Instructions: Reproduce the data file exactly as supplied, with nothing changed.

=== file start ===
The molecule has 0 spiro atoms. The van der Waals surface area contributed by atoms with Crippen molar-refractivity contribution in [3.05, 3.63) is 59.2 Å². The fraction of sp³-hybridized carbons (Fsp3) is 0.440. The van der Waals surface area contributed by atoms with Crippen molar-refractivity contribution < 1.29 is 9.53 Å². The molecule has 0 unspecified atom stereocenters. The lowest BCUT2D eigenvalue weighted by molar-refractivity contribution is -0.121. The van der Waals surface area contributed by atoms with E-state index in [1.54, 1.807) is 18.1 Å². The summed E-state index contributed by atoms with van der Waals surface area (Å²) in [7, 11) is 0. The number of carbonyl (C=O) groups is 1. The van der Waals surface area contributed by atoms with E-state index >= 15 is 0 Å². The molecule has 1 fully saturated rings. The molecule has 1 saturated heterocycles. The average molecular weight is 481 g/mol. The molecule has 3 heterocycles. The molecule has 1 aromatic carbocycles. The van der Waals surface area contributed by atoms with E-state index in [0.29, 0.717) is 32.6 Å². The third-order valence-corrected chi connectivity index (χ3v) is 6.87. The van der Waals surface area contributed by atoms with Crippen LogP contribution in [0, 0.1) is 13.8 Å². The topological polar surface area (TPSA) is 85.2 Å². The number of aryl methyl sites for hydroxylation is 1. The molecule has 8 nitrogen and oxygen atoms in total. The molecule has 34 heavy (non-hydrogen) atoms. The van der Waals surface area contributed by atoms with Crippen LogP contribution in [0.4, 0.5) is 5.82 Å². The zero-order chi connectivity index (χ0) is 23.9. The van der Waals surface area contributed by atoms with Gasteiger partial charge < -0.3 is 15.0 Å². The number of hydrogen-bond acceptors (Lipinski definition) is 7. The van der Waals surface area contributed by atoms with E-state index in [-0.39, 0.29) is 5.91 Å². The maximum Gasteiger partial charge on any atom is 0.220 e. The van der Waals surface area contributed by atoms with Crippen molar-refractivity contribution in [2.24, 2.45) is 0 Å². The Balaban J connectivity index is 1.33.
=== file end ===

The molecule has 0 spiro atoms. The van der Waals surface area contributed by atoms with Crippen molar-refractivity contribution in [3.05, 3.63) is 59.2 Å². The fraction of sp³-hybridized carbons (Fsp3) is 0.440. The van der Waals surface area contributed by atoms with Crippen molar-refractivity contribution < 1.29 is 9.53 Å². The molecule has 0 unspecified atom stereocenters. The lowest BCUT2D eigenvalue weighted by molar-refractivity contribution is -0.121. The van der Waals surface area contributed by atoms with E-state index in [1.54, 1.807) is 18.1 Å². The summed E-state index contributed by atoms with van der Waals surface area (Å²) in [7, 11) is 0. The number of carbonyl (C=O) groups is 1. The van der Waals surface area contributed by atoms with E-state index >= 15 is 0 Å². The molecule has 1 fully saturated rings. The molecule has 1 saturated heterocycles. The average molecular weight is 481 g/mol. The molecule has 3 heterocycles. The molecule has 1 aromatic carbocycles. The van der Waals surface area contributed by atoms with E-state index in [0.29, 0.717) is 32.6 Å². The third-order valence-corrected chi connectivity index (χ3v) is 6.87. The van der Waals surface area contributed by atoms with Crippen LogP contribution in [0, 0.1) is 13.8 Å². The topological polar surface area (TPSA) is 85.2 Å². The number of aryl methyl sites for hydroxylation is 1. The molecule has 8 nitrogen and oxygen atoms in total. The molecule has 34 heavy (non-hydrogen) atoms. The van der Waals surface area contributed by atoms with Crippen LogP contribution in [0.4, 0.5) is 5.82 Å². The zero-order chi connectivity index (χ0) is 23.9. The van der Waals surface area contributed by atoms with Gasteiger partial charge < -0.3 is 15.0 Å². The number of hydrogen-bond acceptors (Lipinski definition) is 7. The van der Waals surface area contributed by atoms with E-state index in [-0.39, 0.29) is 5.91 Å². The maximum Gasteiger partial charge on any atom is 0.220 e. The van der Waals surface area contributed by atoms with Crippen molar-refractivity contribution in [2.24, 2.45) is 0 Å². The Balaban J connectivity index is 1.33.